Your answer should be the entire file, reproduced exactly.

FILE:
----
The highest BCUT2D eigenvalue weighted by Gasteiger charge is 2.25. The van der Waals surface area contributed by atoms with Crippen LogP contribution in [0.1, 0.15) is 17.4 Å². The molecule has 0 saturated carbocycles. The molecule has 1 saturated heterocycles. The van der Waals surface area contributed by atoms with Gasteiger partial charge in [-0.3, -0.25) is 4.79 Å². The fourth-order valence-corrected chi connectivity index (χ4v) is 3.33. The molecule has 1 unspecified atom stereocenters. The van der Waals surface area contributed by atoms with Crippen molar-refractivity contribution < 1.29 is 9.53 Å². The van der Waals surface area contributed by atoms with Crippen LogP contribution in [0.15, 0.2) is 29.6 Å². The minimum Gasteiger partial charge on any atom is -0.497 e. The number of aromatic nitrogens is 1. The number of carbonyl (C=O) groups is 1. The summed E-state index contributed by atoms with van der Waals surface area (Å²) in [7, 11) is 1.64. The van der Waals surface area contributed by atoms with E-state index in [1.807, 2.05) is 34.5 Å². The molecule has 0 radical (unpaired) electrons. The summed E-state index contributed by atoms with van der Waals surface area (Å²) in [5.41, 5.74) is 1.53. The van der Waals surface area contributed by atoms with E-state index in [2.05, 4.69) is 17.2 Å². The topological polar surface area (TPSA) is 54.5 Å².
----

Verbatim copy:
The highest BCUT2D eigenvalue weighted by Gasteiger charge is 2.25. The van der Waals surface area contributed by atoms with Crippen LogP contribution in [0.1, 0.15) is 17.4 Å². The molecule has 0 saturated carbocycles. The molecule has 1 saturated heterocycles. The van der Waals surface area contributed by atoms with Gasteiger partial charge in [-0.3, -0.25) is 4.79 Å². The fourth-order valence-corrected chi connectivity index (χ4v) is 3.33. The molecule has 1 unspecified atom stereocenters. The van der Waals surface area contributed by atoms with Crippen molar-refractivity contribution < 1.29 is 9.53 Å². The van der Waals surface area contributed by atoms with Crippen LogP contribution in [0.15, 0.2) is 29.6 Å². The minimum Gasteiger partial charge on any atom is -0.497 e. The number of aromatic nitrogens is 1. The number of carbonyl (C=O) groups is 1. The summed E-state index contributed by atoms with van der Waals surface area (Å²) in [7, 11) is 1.64. The van der Waals surface area contributed by atoms with E-state index in [1.807, 2.05) is 34.5 Å². The molecule has 0 radical (unpaired) electrons. The summed E-state index contributed by atoms with van der Waals surface area (Å²) in [5.41, 5.74) is 1.53. The van der Waals surface area contributed by atoms with E-state index in [2.05, 4.69) is 17.2 Å². The topological polar surface area (TPSA) is 54.5 Å².